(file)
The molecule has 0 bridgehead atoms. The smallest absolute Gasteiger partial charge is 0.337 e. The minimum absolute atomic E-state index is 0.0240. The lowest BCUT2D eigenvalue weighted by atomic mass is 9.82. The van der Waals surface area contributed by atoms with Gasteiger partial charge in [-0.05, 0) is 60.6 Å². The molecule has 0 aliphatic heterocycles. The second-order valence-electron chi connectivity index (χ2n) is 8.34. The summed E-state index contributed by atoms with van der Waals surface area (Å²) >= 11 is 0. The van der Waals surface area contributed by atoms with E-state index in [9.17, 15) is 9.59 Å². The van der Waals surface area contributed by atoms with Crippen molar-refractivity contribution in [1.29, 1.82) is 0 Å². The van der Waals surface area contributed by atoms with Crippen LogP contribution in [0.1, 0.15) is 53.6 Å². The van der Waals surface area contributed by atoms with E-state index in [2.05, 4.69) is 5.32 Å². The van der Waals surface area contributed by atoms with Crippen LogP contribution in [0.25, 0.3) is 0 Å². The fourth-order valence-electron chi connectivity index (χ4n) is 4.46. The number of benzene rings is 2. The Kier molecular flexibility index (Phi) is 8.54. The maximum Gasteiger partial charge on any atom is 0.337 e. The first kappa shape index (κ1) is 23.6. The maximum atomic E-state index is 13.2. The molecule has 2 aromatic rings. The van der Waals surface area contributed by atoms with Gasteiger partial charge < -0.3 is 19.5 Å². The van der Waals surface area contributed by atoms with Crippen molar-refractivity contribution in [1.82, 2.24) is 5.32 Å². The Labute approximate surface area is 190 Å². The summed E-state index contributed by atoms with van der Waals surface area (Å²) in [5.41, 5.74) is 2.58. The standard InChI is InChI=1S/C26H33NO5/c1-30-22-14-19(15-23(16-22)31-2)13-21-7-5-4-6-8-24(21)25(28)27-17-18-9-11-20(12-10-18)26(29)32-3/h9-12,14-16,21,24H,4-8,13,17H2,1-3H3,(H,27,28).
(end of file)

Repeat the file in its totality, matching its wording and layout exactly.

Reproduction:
The molecule has 0 bridgehead atoms. The smallest absolute Gasteiger partial charge is 0.337 e. The minimum absolute atomic E-state index is 0.0240. The lowest BCUT2D eigenvalue weighted by atomic mass is 9.82. The van der Waals surface area contributed by atoms with Gasteiger partial charge in [-0.05, 0) is 60.6 Å². The molecule has 0 aliphatic heterocycles. The second-order valence-electron chi connectivity index (χ2n) is 8.34. The summed E-state index contributed by atoms with van der Waals surface area (Å²) >= 11 is 0. The van der Waals surface area contributed by atoms with E-state index in [9.17, 15) is 9.59 Å². The van der Waals surface area contributed by atoms with Crippen molar-refractivity contribution in [1.29, 1.82) is 0 Å². The van der Waals surface area contributed by atoms with Crippen LogP contribution in [0.1, 0.15) is 53.6 Å². The van der Waals surface area contributed by atoms with E-state index in [2.05, 4.69) is 5.32 Å². The van der Waals surface area contributed by atoms with Crippen LogP contribution in [0.25, 0.3) is 0 Å². The fourth-order valence-electron chi connectivity index (χ4n) is 4.46. The number of benzene rings is 2. The Kier molecular flexibility index (Phi) is 8.54. The maximum Gasteiger partial charge on any atom is 0.337 e. The first kappa shape index (κ1) is 23.6. The maximum atomic E-state index is 13.2. The molecule has 2 aromatic rings. The van der Waals surface area contributed by atoms with Gasteiger partial charge < -0.3 is 19.5 Å². The van der Waals surface area contributed by atoms with Crippen molar-refractivity contribution in [1.82, 2.24) is 5.32 Å². The Labute approximate surface area is 190 Å². The summed E-state index contributed by atoms with van der Waals surface area (Å²) in [5.41, 5.74) is 2.58. The standard InChI is InChI=1S/C26H33NO5/c1-30-22-14-19(15-23(16-22)31-2)13-21-7-5-4-6-8-24(21)25(28)27-17-18-9-11-20(12-10-18)26(29)32-3/h9-12,14-16,21,24H,4-8,13,17H2,1-3H3,(H,27,28).